hashes = collections.defaultdict(list)
for ha, start in rolling(A, guess):
hashes[ha].append(start)
for ha, start in rolling(B, guess):
iarr = hashes.get(ha, [])
if any(A[i:i+guess] == B[start:start+guess] for i in iarr):
return True
return False

lo, hi = 0, min(len(A), len(B)) + 1
while lo < hi:
mi = (lo + hi) / 2
if check(mi):
lo = mi + 1
else:
hi = mi
return lo - 1


Java

import java.math.BigInteger;

class Solution {
int P = 113;
int MOD = 1_000_000_007;
int Pinv = BigInteger.valueOf(P).modInverse(BigInteger.valueOf(MOD)).intValue();

private int[] rolling(int[] source, int length) {
int[] ans = new int[source.length - length + 1];
long h = 0, power = 1;
if (length == 0) return ans;
for (int i = 0; i < source.length; ++i) {
h = (h + source[i] * power) % MOD;
if (i < length - 1) {
power = (power * P) % MOD;
} else {
ans[i - (length - 1)] = (int) h;
h = (h - source[i - (length - 1)]) * Pinv % MOD;
if (h < 0) h += MOD;
}
}
return ans;
}

private boolean check(int guess, int[] A, int[] B) {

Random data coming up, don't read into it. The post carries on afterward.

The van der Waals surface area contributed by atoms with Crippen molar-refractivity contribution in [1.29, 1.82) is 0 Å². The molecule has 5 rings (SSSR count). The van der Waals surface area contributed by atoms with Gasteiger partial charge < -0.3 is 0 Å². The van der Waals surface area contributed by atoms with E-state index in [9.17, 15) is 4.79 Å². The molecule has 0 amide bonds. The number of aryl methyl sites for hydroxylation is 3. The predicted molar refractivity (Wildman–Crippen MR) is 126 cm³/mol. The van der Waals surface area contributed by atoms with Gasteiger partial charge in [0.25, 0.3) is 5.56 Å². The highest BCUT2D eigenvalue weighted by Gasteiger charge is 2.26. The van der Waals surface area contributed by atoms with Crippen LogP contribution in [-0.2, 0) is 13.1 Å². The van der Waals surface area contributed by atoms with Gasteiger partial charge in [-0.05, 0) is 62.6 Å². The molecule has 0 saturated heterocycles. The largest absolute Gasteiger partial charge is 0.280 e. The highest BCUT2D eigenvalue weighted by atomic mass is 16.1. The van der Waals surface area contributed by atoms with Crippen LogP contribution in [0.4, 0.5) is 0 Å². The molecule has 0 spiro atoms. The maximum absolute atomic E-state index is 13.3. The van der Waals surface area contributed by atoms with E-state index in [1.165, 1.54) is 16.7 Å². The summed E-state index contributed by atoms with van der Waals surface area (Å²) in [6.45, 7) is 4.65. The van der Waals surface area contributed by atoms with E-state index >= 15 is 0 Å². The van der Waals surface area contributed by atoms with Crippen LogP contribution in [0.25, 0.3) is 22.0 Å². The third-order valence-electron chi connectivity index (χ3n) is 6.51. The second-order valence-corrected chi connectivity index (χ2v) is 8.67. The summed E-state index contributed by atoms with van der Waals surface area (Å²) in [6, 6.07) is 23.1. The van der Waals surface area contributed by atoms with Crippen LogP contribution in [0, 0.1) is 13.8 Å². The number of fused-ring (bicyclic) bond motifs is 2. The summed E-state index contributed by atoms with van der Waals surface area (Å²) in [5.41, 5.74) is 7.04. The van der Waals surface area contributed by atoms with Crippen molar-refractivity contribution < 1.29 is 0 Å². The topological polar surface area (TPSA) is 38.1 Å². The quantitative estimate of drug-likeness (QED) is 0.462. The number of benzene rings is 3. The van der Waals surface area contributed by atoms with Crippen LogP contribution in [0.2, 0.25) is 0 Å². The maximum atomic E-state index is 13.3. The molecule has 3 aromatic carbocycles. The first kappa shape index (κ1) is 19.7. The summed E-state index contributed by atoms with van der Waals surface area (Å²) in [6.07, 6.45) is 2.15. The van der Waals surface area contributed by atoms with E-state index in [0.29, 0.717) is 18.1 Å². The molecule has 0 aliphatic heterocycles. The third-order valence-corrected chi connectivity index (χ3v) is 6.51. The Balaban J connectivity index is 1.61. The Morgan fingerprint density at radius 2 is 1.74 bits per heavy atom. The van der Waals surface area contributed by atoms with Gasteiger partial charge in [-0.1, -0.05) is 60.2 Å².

Map<Integer, List<Integer>> hashes = new HashMap();
int k = 0;
for (int x: rolling(A, guess)) {
}
int j = 0;
for (int x: rolling(B, guess)) {
for (int i: hashes.getOrDefault(x, new ArrayList<Integer>()))
if (Arrays.equals(Arrays.copyOfRange(A, i, i+guess),
Arrays.copyOfRange(B, j, j+guess))) {
return true;
}
j++;
}
return false;
}

public int findLength(int[] A, int[] B) {
int lo = 0, hi = Math.min(A.length, B.length) + 1;
while (lo < hi) {
int mi = (lo + hi) / 2;
if (check(mi, A, B)) lo = mi + 1;
else hi = mi;
}
return lo - 1;
}
}


Complexity Analysis

• Time Complexity: , where are the lengths of A, B. The log factor is contributed by the binary search, while creating the rolling hashes is . The checks for duplicate hashes are . If we perform a naive check to make sure our answer is correct, it adds a factor of to our cost of check, which keeps the complexity the same.

• Space Complexity: , the space used to store hashes and the subarrays in our final naive check.

Analysis written by: @awice. Idea for Solution #2 by @StefanPochmann.